The Rose and the Briar

On March 24-26, 2023, Baroque Chamber Orchestra of Colorado will present a special Confluence concert, Appalachian Roots. This program fits perfectly into our season theme of “Musical Migrations!” It is co-curated by BCOC guitarist Paul Holmes Morton and guest soprano Fiona Gillespie. Fiona and Paul will be joined by three BCOC musicians and two of their bandmates for a magical evening of music and story, told through through interwoven ballads, songs, and dance tunes from the theaters of London to the porches of Appalachian homesteads. Here’s a sneak preview of the program notes:

The direct transmission of tunes and ballads from England, Scotland, and Ireland to the eastern United States during the many waves of mass emigrations in the 18th and 19th centuries resulted in the unique preservation of a musical tradition that later functioned as the tributary to the 20th century’s flowering of what we think of today as American music. Aside from the major influence of myriad African-American cultures upon our artistic identity, there is perhaps no stronger musical thread between the old and new worlds than that of British Isles and Celtic folk music. The music brought over by those Scotch-Irish and English settlers in the 17 and 1800s traveled through the port of Philadelphia, south into the Appalachian Mountains, where it carried on generation to isolated generation, changed by its new home and evolving people, but also vastly unchanged, for the next two centuries. When English ballad collectors from the budding field of ethnomusicology arrived in the southeastern United States in the early 20th century, chasing rumors of the presence of the “old songs”, they found a treasure trove of ballads which were often closer to the oldest traceable variants in remote corners of the British Isles than the versions of the songs that were being sung by the majority of old-world folk singers at the current time.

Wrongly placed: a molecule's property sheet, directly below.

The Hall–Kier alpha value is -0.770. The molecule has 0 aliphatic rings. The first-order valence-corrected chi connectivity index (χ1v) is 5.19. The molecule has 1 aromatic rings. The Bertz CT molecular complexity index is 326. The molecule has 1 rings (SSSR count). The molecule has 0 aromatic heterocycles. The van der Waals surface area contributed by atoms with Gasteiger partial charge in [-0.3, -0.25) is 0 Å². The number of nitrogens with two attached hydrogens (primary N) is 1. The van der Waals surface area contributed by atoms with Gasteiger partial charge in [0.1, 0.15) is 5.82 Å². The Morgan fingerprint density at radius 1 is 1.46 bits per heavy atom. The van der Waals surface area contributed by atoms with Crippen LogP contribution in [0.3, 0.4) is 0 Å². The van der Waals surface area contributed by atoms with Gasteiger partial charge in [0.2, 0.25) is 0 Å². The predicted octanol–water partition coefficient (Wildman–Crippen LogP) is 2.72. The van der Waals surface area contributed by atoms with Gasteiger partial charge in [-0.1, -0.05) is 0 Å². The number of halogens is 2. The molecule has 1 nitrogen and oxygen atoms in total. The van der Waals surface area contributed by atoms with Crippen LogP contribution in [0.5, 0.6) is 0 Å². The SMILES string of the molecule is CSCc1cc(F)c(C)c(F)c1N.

In many cases the songs had changed somewhat. Often, they had dropped verses, usually the ones providing contextual background and the lengthier elements of narrative development, leaving only fragments of conversation, or the core, juiciest portion of the bigger story. If a song had contained a supernatural component, this was almost always removed from its American counterpart. But some ballads remained amazingly the same. Barbara Allen is one such example. In fact, this ballad shows remarkably little variety in form, story, and verse anywhere it has been found, its hundreds of variants having only minor differences. One reason for this might be the potency of the story of Barbara Allen. In a corpus of ballads full of strange events and fairytale-like scenarios, Barbara Allen offers us a very relatable story, even if the consequence of the character’s behavior is exaggerated in an extreme outcome. Barbara Allen is a tale of warning applicable to every one of us, and a story of redemption desperately attractive to all of us. 

At the beginning of the 20th century the ballads and tunes began to be collected, published, and recorded. They grew into newer versions, with outlying stylistic influences, and they inspired the composition of new songs. Over the years and geographic regions, these Old Time songs and their companion tunes have become our bluegrass, frontier, and country western music, and eventually led to the popular singer-songwriter folk revival blossoming that began in the 1960s and continues in a cascade of output today.